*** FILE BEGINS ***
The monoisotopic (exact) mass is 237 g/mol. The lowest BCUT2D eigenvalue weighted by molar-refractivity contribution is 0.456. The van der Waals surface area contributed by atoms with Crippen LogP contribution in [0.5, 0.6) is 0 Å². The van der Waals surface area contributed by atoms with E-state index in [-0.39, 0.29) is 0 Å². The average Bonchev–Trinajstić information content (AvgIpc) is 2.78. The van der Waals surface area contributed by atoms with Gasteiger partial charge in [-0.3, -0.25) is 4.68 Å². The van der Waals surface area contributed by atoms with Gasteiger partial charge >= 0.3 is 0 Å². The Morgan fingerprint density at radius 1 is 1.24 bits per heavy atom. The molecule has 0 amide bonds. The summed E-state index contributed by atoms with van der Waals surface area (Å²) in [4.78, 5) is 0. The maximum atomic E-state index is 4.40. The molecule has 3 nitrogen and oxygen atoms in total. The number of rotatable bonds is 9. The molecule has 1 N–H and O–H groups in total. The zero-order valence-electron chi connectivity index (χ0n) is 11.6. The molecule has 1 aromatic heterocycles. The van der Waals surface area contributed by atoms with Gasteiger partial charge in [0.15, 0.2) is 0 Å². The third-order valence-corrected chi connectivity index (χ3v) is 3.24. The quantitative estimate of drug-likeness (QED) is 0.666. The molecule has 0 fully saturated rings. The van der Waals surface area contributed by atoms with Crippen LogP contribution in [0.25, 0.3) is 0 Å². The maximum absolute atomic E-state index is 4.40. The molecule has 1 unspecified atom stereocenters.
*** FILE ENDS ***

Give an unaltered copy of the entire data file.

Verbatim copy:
The monoisotopic (exact) mass is 237 g/mol. The lowest BCUT2D eigenvalue weighted by molar-refractivity contribution is 0.456. The van der Waals surface area contributed by atoms with Crippen LogP contribution in [0.5, 0.6) is 0 Å². The van der Waals surface area contributed by atoms with E-state index in [-0.39, 0.29) is 0 Å². The average Bonchev–Trinajstić information content (AvgIpc) is 2.78. The van der Waals surface area contributed by atoms with Gasteiger partial charge in [-0.3, -0.25) is 4.68 Å². The van der Waals surface area contributed by atoms with Gasteiger partial charge >= 0.3 is 0 Å². The Morgan fingerprint density at radius 1 is 1.24 bits per heavy atom. The molecule has 0 amide bonds. The summed E-state index contributed by atoms with van der Waals surface area (Å²) in [4.78, 5) is 0. The maximum atomic E-state index is 4.40. The molecule has 3 nitrogen and oxygen atoms in total. The number of rotatable bonds is 9. The molecule has 1 N–H and O–H groups in total. The zero-order valence-electron chi connectivity index (χ0n) is 11.6. The molecule has 1 aromatic heterocycles. The van der Waals surface area contributed by atoms with Gasteiger partial charge in [0.15, 0.2) is 0 Å². The third-order valence-corrected chi connectivity index (χ3v) is 3.24. The quantitative estimate of drug-likeness (QED) is 0.666. The molecule has 0 fully saturated rings. The van der Waals surface area contributed by atoms with Crippen LogP contribution in [0.25, 0.3) is 0 Å². The maximum absolute atomic E-state index is 4.40. The molecule has 1 unspecified atom stereocenters.